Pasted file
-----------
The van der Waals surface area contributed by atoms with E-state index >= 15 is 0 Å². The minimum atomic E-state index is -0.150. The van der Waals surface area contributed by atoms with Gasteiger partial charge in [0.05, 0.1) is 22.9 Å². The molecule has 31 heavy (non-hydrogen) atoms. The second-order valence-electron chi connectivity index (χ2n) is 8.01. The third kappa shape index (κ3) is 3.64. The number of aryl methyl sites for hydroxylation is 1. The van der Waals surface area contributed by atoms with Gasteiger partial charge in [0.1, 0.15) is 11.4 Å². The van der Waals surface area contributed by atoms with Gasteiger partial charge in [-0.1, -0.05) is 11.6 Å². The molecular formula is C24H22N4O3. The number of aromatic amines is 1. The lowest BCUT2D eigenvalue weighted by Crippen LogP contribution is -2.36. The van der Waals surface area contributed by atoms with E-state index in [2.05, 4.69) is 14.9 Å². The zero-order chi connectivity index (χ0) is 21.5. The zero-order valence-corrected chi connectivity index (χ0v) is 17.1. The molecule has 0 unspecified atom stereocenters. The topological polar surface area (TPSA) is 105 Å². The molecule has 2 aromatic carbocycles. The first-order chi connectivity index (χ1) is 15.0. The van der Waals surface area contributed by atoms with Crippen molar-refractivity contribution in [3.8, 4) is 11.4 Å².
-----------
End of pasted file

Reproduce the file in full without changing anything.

The van der Waals surface area contributed by atoms with E-state index >= 15 is 0 Å². The minimum atomic E-state index is -0.150. The van der Waals surface area contributed by atoms with Gasteiger partial charge in [0.05, 0.1) is 22.9 Å². The molecule has 31 heavy (non-hydrogen) atoms. The second-order valence-electron chi connectivity index (χ2n) is 8.01. The third kappa shape index (κ3) is 3.64. The number of aryl methyl sites for hydroxylation is 1. The van der Waals surface area contributed by atoms with Gasteiger partial charge in [0.1, 0.15) is 11.4 Å². The van der Waals surface area contributed by atoms with Gasteiger partial charge in [-0.1, -0.05) is 11.6 Å². The molecular formula is C24H22N4O3. The number of aromatic amines is 1. The lowest BCUT2D eigenvalue weighted by Crippen LogP contribution is -2.36. The van der Waals surface area contributed by atoms with E-state index in [2.05, 4.69) is 14.9 Å². The zero-order chi connectivity index (χ0) is 21.5. The zero-order valence-corrected chi connectivity index (χ0v) is 17.1. The molecule has 0 unspecified atom stereocenters. The topological polar surface area (TPSA) is 105 Å². The molecule has 2 aromatic carbocycles. The first-order chi connectivity index (χ1) is 15.0. The van der Waals surface area contributed by atoms with Crippen molar-refractivity contribution in [3.8, 4) is 11.4 Å².